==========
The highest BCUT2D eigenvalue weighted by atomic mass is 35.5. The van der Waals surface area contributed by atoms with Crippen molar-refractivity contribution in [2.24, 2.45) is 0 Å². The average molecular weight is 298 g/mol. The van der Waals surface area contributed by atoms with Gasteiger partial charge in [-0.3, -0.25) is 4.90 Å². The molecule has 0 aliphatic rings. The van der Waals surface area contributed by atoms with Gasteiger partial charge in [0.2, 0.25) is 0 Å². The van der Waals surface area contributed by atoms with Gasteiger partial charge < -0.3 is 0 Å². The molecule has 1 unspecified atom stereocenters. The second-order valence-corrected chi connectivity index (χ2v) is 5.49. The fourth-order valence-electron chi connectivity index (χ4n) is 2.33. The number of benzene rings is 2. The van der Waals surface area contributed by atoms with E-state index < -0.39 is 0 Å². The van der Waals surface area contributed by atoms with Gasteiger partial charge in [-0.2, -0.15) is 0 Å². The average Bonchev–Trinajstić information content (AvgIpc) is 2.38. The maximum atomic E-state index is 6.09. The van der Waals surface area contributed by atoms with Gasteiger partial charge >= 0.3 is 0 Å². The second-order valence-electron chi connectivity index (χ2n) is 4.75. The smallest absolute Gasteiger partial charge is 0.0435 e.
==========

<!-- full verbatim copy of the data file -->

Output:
The highest BCUT2D eigenvalue weighted by atomic mass is 35.5. The van der Waals surface area contributed by atoms with Crippen molar-refractivity contribution in [2.24, 2.45) is 0 Å². The average molecular weight is 298 g/mol. The van der Waals surface area contributed by atoms with Gasteiger partial charge in [-0.3, -0.25) is 4.90 Å². The molecule has 0 aliphatic rings. The van der Waals surface area contributed by atoms with Gasteiger partial charge in [0.2, 0.25) is 0 Å². The van der Waals surface area contributed by atoms with Gasteiger partial charge < -0.3 is 0 Å². The molecule has 1 unspecified atom stereocenters. The second-order valence-corrected chi connectivity index (χ2v) is 5.49. The fourth-order valence-electron chi connectivity index (χ4n) is 2.33. The number of benzene rings is 2. The van der Waals surface area contributed by atoms with E-state index < -0.39 is 0 Å². The van der Waals surface area contributed by atoms with Gasteiger partial charge in [-0.2, -0.15) is 0 Å². The average Bonchev–Trinajstić information content (AvgIpc) is 2.38. The maximum atomic E-state index is 6.09. The van der Waals surface area contributed by atoms with Gasteiger partial charge >= 0.3 is 0 Å². The second-order valence-electron chi connectivity index (χ2n) is 4.75. The smallest absolute Gasteiger partial charge is 0.0435 e.